Ranching roads can get you to the top of the ridges; your boots get you to the bottom. A guide with private road access rights can drive to the ridge tops and stage hunts from the top down, the perfect chukar set-up. Without a guide, it's hard to find a place to hunt and a long, difficult climb to the top.
Once our erstwhile guide gave us back our deposit, he tried to right the situation by telling us to go to the switchback off the main road and hike to the top of a ridge that dropped back towards the river.
"It's public land on the way up and private on top, but nobody hunts it. You'll find a lot of birds up there," he said. "Just wait 'til you get to the top before you start hunting."
Without any other brilliant plans, we took the challenge and loaded up the dogs for the short drive to the bottom of the ridge. It was 8 a.m. and the early November sun was beginning to sneak over the mountains to the east, painting the wispy clouds crimson.
From our temporary roost overlooking the river, I finally caught my breath and wondered if my wobbly legs could stand another three or four hours of hiking over the top and then down the steep finger of the ridge. The climb up had taken a heavy toll. It again proved chukar hunting is not for the sound of mind. Like all chukar hunting, there's the chance it would be one of those punishing days slipping on loose rock and fruitless hill climbing just to see the sights.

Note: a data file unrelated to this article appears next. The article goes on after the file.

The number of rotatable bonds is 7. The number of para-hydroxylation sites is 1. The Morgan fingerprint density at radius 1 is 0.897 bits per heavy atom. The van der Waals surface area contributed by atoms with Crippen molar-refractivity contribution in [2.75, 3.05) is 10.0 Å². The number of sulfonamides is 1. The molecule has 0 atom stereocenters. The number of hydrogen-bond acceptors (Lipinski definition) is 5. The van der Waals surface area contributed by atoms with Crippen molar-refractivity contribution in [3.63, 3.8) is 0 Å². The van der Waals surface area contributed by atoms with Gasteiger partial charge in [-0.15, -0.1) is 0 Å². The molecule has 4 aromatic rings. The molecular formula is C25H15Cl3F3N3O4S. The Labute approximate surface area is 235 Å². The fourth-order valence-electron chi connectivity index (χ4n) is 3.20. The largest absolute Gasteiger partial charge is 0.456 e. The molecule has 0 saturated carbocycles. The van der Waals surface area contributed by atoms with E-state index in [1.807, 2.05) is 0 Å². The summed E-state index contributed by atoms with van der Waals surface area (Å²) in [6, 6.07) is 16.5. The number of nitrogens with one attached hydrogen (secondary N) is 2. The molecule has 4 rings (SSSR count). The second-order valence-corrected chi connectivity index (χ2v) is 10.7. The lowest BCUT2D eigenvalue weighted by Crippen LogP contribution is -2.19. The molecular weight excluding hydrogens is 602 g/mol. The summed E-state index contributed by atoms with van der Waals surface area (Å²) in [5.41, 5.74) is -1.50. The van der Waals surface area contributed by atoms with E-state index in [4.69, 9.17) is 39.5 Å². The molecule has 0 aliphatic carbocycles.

It's a long way to the bottom from the ridge top above the Grande Ronde River.
Then we heard the laughter. The "chuck, chuck, chuck" call of a chukar taunted us with a dare to come and get them.
Out west, for the upland bird hunter with good physical stamina and much less sense, the hedge against diminished pheasant and quail populations, limited public hunting land and expensive private land is the chukar partridge. Called "chuks", "devil birds" or several other more colorful but less printable names, the chukar lives in a rocky vertical world.
It is country is where no one wants to go, but the promise of coveys exploding underfoot and throat clenching adrenalin rushes make grown men do strange things. It's a curse and it makes you climb. The birds move on foot in coveys up and down the slopes. When flushed, it only takes an instant before they reach Mach 1 and then they angle downhill close to anything that obscures sight.